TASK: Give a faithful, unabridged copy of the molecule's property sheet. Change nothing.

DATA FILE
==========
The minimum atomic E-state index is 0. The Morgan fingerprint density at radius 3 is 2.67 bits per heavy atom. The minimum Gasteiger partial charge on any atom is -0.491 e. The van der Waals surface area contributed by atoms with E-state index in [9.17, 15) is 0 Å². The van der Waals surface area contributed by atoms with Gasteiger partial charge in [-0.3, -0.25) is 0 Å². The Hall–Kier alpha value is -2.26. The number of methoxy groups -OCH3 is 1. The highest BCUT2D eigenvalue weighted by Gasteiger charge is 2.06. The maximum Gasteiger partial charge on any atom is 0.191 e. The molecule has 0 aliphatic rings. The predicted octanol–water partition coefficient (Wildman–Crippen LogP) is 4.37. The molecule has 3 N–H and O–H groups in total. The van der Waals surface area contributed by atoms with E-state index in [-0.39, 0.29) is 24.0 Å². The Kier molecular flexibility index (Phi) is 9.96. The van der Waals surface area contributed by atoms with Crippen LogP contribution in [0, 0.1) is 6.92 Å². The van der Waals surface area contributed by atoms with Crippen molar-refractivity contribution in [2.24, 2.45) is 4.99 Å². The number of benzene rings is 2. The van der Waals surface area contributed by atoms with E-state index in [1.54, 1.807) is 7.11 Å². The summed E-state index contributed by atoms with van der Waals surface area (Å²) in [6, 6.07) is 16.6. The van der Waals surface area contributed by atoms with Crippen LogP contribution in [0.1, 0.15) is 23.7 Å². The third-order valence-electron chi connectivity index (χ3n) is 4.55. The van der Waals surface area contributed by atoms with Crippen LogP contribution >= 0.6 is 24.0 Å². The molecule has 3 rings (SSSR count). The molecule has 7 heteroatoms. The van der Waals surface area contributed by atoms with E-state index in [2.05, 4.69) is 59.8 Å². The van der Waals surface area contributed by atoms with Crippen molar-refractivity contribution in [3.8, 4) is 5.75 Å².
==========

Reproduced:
The minimum atomic E-state index is 0. The Morgan fingerprint density at radius 3 is 2.67 bits per heavy atom. The minimum Gasteiger partial charge on any atom is -0.491 e. The van der Waals surface area contributed by atoms with E-state index in [9.17, 15) is 0 Å². The van der Waals surface area contributed by atoms with Gasteiger partial charge in [-0.3, -0.25) is 0 Å². The Hall–Kier alpha value is -2.26. The number of methoxy groups -OCH3 is 1. The highest BCUT2D eigenvalue weighted by Gasteiger charge is 2.06. The maximum Gasteiger partial charge on any atom is 0.191 e. The molecule has 0 aliphatic rings. The predicted octanol–water partition coefficient (Wildman–Crippen LogP) is 4.37. The molecule has 3 N–H and O–H groups in total. The van der Waals surface area contributed by atoms with E-state index in [-0.39, 0.29) is 24.0 Å². The Kier molecular flexibility index (Phi) is 9.96. The van der Waals surface area contributed by atoms with Crippen LogP contribution in [0, 0.1) is 6.92 Å². The van der Waals surface area contributed by atoms with Crippen molar-refractivity contribution in [2.24, 2.45) is 4.99 Å². The number of benzene rings is 2. The van der Waals surface area contributed by atoms with E-state index in [1.54, 1.807) is 7.11 Å². The summed E-state index contributed by atoms with van der Waals surface area (Å²) in [6, 6.07) is 16.6. The van der Waals surface area contributed by atoms with Crippen LogP contribution in [0.1, 0.15) is 23.7 Å². The third-order valence-electron chi connectivity index (χ3n) is 4.55. The van der Waals surface area contributed by atoms with Crippen LogP contribution >= 0.6 is 24.0 Å². The molecule has 3 rings (SSSR count). The molecule has 7 heteroatoms. The van der Waals surface area contributed by atoms with E-state index in [2.05, 4.69) is 59.8 Å². The van der Waals surface area contributed by atoms with Crippen molar-refractivity contribution in [3.8, 4) is 5.75 Å².